Below is a description of a lecture I attended last night at the John Paul II Cultural Center in Washington, D.C. It was excellent.
Wonder and Knowledge
A conference on the origin of the universe in science and philosophy and the role of wonder in scientific discovery.
Speakers: Marco BERSANELLI, Professor of Astrophysics, University of Milan, and author of From Galileo to Gell-Mann: The Wonder that Inspired the Greatest Scientists of All Time: In Their Own Words by Templeton Press, and Michael HELLER, Professor of Philosophy, Pontifical Academy of Theology, Krakow - 2008 Templeton Prize winner
Presented by Crossroads Cultural Center
Prof. Marco Bersanelli and Prof. Michael Heller are both accomplished scientists and deep thinkers about the meaning and value of the scientific enterprise.
If we must try and point out a common feature of their work, we will notice that both of them view science as a deeply human activity. To them, science does not stand in isolation, separate from the rest of human experience, but rather is deeply rooted in it. For one thing, science rests on deep philosophical and even theological assumptions which are often taken for granted. But more fundamentally, as is well illustrated by both Prof. Bersanelli's new book and the numerous publications by Prof Heller, science requires men and women who face reality full of wonder and curiosity. There is a common misconception that science is all about objectivity and detachment, like some kind of mechanical process. But history shows again and again that the greatest scientists were those who were most passionate about knowledge, those most fascinated by nature. Only interest in the mystery of the universe, and the desire to know it, have made them able to look with open eyes and to go beyond the preconceptions of their time.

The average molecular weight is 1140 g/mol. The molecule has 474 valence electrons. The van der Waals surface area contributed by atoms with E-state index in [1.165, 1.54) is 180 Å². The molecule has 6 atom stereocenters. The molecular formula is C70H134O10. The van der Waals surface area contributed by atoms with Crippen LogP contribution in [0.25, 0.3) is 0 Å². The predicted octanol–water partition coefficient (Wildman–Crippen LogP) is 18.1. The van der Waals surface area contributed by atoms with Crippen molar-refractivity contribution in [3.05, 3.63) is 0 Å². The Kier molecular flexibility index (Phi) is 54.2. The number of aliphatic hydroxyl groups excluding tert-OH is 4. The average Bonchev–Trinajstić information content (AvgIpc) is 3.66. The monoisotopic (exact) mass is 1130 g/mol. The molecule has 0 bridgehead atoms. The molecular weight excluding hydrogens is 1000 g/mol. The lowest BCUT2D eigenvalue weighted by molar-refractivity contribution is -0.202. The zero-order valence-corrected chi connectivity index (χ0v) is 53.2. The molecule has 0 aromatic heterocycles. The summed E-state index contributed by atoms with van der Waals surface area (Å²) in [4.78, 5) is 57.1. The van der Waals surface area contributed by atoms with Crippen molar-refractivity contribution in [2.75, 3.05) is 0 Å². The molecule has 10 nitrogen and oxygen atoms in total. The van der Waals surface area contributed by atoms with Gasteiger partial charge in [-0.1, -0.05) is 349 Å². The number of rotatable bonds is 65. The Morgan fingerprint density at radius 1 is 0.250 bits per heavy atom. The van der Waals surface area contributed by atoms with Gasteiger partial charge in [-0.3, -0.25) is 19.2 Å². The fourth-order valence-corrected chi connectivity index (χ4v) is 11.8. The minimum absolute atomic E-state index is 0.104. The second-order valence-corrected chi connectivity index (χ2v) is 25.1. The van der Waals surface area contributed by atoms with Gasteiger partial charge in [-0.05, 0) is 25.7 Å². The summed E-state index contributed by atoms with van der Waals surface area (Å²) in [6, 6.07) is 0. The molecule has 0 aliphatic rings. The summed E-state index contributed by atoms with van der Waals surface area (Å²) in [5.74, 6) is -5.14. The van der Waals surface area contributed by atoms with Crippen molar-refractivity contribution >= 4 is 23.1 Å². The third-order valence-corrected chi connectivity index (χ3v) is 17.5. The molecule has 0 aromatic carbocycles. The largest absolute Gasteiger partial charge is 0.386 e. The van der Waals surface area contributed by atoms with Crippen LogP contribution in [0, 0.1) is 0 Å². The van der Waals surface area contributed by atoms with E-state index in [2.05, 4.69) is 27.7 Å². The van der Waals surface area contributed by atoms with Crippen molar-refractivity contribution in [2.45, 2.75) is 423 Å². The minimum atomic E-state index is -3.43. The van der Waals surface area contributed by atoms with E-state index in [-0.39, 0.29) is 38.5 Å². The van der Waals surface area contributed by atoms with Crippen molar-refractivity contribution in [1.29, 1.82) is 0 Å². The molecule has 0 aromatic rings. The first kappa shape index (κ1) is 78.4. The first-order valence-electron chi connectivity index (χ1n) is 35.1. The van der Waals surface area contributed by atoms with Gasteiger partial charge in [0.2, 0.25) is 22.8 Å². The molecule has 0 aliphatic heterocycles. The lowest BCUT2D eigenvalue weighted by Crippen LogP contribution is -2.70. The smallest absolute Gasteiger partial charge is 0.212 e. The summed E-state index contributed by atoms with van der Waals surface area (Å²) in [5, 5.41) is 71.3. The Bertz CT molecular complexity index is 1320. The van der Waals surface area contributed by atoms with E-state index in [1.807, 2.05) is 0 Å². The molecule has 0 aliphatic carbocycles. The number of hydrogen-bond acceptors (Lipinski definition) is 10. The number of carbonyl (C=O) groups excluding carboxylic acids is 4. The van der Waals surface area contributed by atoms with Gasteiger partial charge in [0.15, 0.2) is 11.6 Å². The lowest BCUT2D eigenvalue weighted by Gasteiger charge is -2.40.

However, science does not give itself this interest and this desire. It must receive it from outside, from a human and cultural context. So much so that when this context is denied, when it is claimed that science is the only self-sufficient, all-encompassing form of human knowledge, science itself suffers. Scientistic ideology is an enemy of real science, precisely because by denying the fundamental human experience of what Einstein called "the Mystery," it cuts off scientific research from its deepest sources.
Professor Bersanelli will help us to explore what lies at the root of true science, while Professor Heller will develop the theme of the role of wonder in the process of knowledge, by facing one of the most fascinating topics that has always captivated humankind’s attention—the origin of the universe.